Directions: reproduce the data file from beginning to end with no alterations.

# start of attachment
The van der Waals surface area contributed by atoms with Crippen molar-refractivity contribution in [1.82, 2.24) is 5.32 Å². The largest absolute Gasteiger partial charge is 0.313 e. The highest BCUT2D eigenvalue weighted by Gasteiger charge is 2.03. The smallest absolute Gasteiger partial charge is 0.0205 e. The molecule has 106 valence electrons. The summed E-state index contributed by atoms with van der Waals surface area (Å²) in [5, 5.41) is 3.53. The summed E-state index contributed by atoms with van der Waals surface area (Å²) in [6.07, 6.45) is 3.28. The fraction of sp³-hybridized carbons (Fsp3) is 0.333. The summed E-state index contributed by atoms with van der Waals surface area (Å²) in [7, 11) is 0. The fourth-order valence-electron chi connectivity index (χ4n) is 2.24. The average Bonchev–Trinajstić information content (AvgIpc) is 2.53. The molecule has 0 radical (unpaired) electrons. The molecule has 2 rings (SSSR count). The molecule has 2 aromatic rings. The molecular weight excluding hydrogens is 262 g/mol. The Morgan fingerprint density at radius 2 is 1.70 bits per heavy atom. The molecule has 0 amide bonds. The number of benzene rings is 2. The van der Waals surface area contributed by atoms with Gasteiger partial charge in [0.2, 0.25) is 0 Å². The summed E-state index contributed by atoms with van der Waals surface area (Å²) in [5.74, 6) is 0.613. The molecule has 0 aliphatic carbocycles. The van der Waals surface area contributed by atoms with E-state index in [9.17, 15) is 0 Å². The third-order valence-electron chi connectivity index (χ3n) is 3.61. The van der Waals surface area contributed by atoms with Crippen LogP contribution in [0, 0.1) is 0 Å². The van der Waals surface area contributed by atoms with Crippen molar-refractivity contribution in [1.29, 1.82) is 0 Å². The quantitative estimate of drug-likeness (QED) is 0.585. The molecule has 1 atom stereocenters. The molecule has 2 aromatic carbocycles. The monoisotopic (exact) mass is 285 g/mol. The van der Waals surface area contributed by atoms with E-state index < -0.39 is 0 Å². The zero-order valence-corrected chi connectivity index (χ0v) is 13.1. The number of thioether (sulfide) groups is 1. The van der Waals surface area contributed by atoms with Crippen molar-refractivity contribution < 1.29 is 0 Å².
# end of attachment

The van der Waals surface area contributed by atoms with Crippen molar-refractivity contribution in [1.82, 2.24) is 5.32 Å². The largest absolute Gasteiger partial charge is 0.313 e. The highest BCUT2D eigenvalue weighted by Gasteiger charge is 2.03. The smallest absolute Gasteiger partial charge is 0.0205 e. The molecule has 106 valence electrons. The summed E-state index contributed by atoms with van der Waals surface area (Å²) in [5, 5.41) is 3.53. The summed E-state index contributed by atoms with van der Waals surface area (Å²) in [6.07, 6.45) is 3.28. The fraction of sp³-hybridized carbons (Fsp3) is 0.333. The summed E-state index contributed by atoms with van der Waals surface area (Å²) in [7, 11) is 0. The fourth-order valence-electron chi connectivity index (χ4n) is 2.24. The average Bonchev–Trinajstić information content (AvgIpc) is 2.53. The molecule has 0 radical (unpaired) electrons. The molecule has 2 rings (SSSR count). The molecule has 2 aromatic rings. The molecular weight excluding hydrogens is 262 g/mol. The Morgan fingerprint density at radius 2 is 1.70 bits per heavy atom. The molecule has 0 amide bonds. The number of benzene rings is 2. The van der Waals surface area contributed by atoms with Gasteiger partial charge in [0.2, 0.25) is 0 Å². The summed E-state index contributed by atoms with van der Waals surface area (Å²) in [5.74, 6) is 0.613. The molecule has 0 aliphatic carbocycles. The van der Waals surface area contributed by atoms with E-state index in [9.17, 15) is 0 Å². The third-order valence-electron chi connectivity index (χ3n) is 3.61. The van der Waals surface area contributed by atoms with Crippen LogP contribution in [0, 0.1) is 0 Å². The van der Waals surface area contributed by atoms with Crippen molar-refractivity contribution in [1.29, 1.82) is 0 Å². The quantitative estimate of drug-likeness (QED) is 0.585. The molecule has 1 atom stereocenters. The molecule has 2 aromatic carbocycles. The monoisotopic (exact) mass is 285 g/mol. The van der Waals surface area contributed by atoms with E-state index < -0.39 is 0 Å². The zero-order valence-corrected chi connectivity index (χ0v) is 13.1. The number of thioether (sulfide) groups is 1. The van der Waals surface area contributed by atoms with Crippen molar-refractivity contribution < 1.29 is 0 Å².